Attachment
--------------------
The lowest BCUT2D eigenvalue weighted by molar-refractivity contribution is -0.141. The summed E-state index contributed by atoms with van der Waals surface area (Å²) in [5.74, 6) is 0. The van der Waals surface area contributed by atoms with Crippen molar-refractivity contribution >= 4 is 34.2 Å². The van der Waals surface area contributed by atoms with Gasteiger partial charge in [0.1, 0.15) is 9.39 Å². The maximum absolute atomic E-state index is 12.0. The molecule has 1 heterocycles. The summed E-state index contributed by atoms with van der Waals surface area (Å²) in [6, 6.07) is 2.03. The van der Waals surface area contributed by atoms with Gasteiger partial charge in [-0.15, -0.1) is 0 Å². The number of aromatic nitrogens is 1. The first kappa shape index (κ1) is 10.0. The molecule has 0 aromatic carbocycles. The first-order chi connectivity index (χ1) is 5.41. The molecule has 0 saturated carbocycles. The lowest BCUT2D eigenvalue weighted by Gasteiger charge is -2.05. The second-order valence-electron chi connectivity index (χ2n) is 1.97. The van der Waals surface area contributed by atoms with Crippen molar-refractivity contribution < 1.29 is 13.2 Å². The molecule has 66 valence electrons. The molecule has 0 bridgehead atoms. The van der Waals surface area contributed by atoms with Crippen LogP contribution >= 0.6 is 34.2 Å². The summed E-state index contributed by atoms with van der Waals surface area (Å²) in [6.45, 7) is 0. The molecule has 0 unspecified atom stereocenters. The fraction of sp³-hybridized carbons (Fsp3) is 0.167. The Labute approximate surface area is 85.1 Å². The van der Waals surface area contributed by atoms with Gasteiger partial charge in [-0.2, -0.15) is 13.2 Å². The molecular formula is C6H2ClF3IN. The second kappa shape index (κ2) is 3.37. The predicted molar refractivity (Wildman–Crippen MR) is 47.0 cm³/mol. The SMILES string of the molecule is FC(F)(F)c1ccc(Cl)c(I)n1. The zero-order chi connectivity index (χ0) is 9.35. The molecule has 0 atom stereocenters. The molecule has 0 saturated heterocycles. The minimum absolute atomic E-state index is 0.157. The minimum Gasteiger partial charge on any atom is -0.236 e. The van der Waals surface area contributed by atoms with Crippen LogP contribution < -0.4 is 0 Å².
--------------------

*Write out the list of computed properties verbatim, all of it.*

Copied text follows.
The lowest BCUT2D eigenvalue weighted by molar-refractivity contribution is -0.141. The summed E-state index contributed by atoms with van der Waals surface area (Å²) in [5.74, 6) is 0. The van der Waals surface area contributed by atoms with Crippen molar-refractivity contribution >= 4 is 34.2 Å². The van der Waals surface area contributed by atoms with Gasteiger partial charge in [0.1, 0.15) is 9.39 Å². The maximum absolute atomic E-state index is 12.0. The molecule has 1 heterocycles. The summed E-state index contributed by atoms with van der Waals surface area (Å²) in [6, 6.07) is 2.03. The van der Waals surface area contributed by atoms with Gasteiger partial charge in [-0.15, -0.1) is 0 Å². The number of aromatic nitrogens is 1. The first kappa shape index (κ1) is 10.0. The molecule has 0 aromatic carbocycles. The first-order chi connectivity index (χ1) is 5.41. The molecule has 0 saturated carbocycles. The lowest BCUT2D eigenvalue weighted by Gasteiger charge is -2.05. The second-order valence-electron chi connectivity index (χ2n) is 1.97. The van der Waals surface area contributed by atoms with Crippen molar-refractivity contribution < 1.29 is 13.2 Å². The molecule has 66 valence electrons. The molecule has 0 bridgehead atoms. The van der Waals surface area contributed by atoms with Crippen LogP contribution >= 0.6 is 34.2 Å². The summed E-state index contributed by atoms with van der Waals surface area (Å²) in [6.45, 7) is 0. The molecule has 0 unspecified atom stereocenters. The fraction of sp³-hybridized carbons (Fsp3) is 0.167. The Labute approximate surface area is 85.1 Å². The van der Waals surface area contributed by atoms with Gasteiger partial charge in [-0.2, -0.15) is 13.2 Å². The molecular formula is C6H2ClF3IN. The second kappa shape index (κ2) is 3.37. The predicted molar refractivity (Wildman–Crippen MR) is 47.0 cm³/mol. The SMILES string of the molecule is FC(F)(F)c1ccc(Cl)c(I)n1. The zero-order chi connectivity index (χ0) is 9.35. The molecule has 0 atom stereocenters. The molecule has 0 saturated heterocycles. The minimum absolute atomic E-state index is 0.157. The minimum Gasteiger partial charge on any atom is -0.236 e. The van der Waals surface area contributed by atoms with Crippen LogP contribution < -0.4 is 0 Å².